Local doctor, state Rep. Peter Brooks dies



Dr. Peter T. Brooks served in the Legislature from 1985 to 1990.

WALLA WALLA — A former state legislator and leader in the development of statewide and local health care, Dr. Peter T. Brooks, died Saturday.

Brooks, 95, served three consecutive terms in the 16th District House of Representatives starting in 1985.

Though most local residents will remember Brooks for his work as a general surgeon at the Walla Walla Clinic, where he served from 1950 until retiring in 1984, he was a key figure in establishing the Tietan Street offices.

“He was definitely instrumental in growing the clinic,” Walla Walla Clinic CEO Duane Lucas-Roberts said.

Soon after joining the clinic, Brooks and several other physicians moved from downtown to 55 W. Tieten St.

“People were wondering why they were buying so many acres of land for so few physicians. And he would say he had a vision, and sure enough it was realized,” Lucas-Roberts said.

As a Republican legislator serving from 1985-90, Brooks was at the forefront of health-care issues, even if it meant criticism from his own party’s conservatives.

“I am much more socially liberal (than most Republicans),” Brooks was quoted as saying in a Feb. 28, 1988, Union-Bulletin article. “I’m much closer to people, I’ve taken care of them all my life. I recognize their needs.”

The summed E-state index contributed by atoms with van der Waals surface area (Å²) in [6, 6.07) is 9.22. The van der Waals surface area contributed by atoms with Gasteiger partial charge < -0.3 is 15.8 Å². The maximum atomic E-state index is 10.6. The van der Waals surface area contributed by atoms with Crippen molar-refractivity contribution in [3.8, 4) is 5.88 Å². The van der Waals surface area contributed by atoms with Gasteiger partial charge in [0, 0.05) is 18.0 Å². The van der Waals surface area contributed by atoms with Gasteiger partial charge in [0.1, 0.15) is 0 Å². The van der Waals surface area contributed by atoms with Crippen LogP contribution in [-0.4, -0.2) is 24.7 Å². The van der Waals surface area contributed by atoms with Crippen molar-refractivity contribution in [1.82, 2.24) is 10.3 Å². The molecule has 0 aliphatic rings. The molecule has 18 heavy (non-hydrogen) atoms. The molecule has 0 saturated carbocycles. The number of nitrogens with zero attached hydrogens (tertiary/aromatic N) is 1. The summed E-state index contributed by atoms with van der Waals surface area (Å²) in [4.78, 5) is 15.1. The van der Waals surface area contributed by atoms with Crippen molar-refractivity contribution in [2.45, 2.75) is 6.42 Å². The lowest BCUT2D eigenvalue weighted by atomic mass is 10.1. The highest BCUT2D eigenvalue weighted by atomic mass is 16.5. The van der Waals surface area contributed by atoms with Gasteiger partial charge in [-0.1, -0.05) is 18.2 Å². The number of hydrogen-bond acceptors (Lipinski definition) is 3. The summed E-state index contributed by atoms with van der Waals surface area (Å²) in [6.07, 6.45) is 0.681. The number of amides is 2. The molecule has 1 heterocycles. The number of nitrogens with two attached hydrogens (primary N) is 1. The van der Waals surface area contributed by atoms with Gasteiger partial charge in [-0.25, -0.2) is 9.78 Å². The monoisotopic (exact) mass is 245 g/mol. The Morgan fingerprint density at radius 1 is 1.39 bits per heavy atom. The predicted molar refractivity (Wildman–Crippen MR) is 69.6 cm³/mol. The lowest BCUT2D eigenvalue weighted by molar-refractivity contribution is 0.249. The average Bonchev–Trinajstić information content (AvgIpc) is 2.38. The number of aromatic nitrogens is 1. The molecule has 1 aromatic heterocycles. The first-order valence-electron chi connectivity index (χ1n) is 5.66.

Two of the then-controversial issues Brooks proposed in the late 1980s were school-based health clinics and AIDS education.

“He was one of the people that was instrumental in introducing legislation about HIV ... He was way ahead of his time, but that was what Peter was like,” said friend and colleague Dr. Richard Simon.

“What I really liked about Peter is that when you needed help, Peter was always there. It made no difference if the patient had insurance or not, Peter was there for him,” Simon added.

An undergraduate of Harvard and graduate of Columbia University Medical College, Brooks graduated in 1942 and then joined the U.S. Navy as a ship’s surgeon. He served in the European and Pacific theaters.

After the war, Brooks and his wife had a desire to move West, and after visiting Walla Walla decided to move here.

“He loved it. He loved the mountains and loved the fact that he had great skiing less than an hour from home. And he loved to fish and hunt and loved the open space,” said Thacher Brooks, his son.

Through the 1990s and the early 2000s Brooks continued to volunteer for organizations such as the Walla Walla Wagon Wheelers and the Fort Walla Walla Museum.

According to family, in the last few years Brooks’ health declined, and he died of congestive heart failure and Alzheimer’s.

“He was always looking out for what was best for society and what was best for his patients ... we lost a great person,” Simon said.


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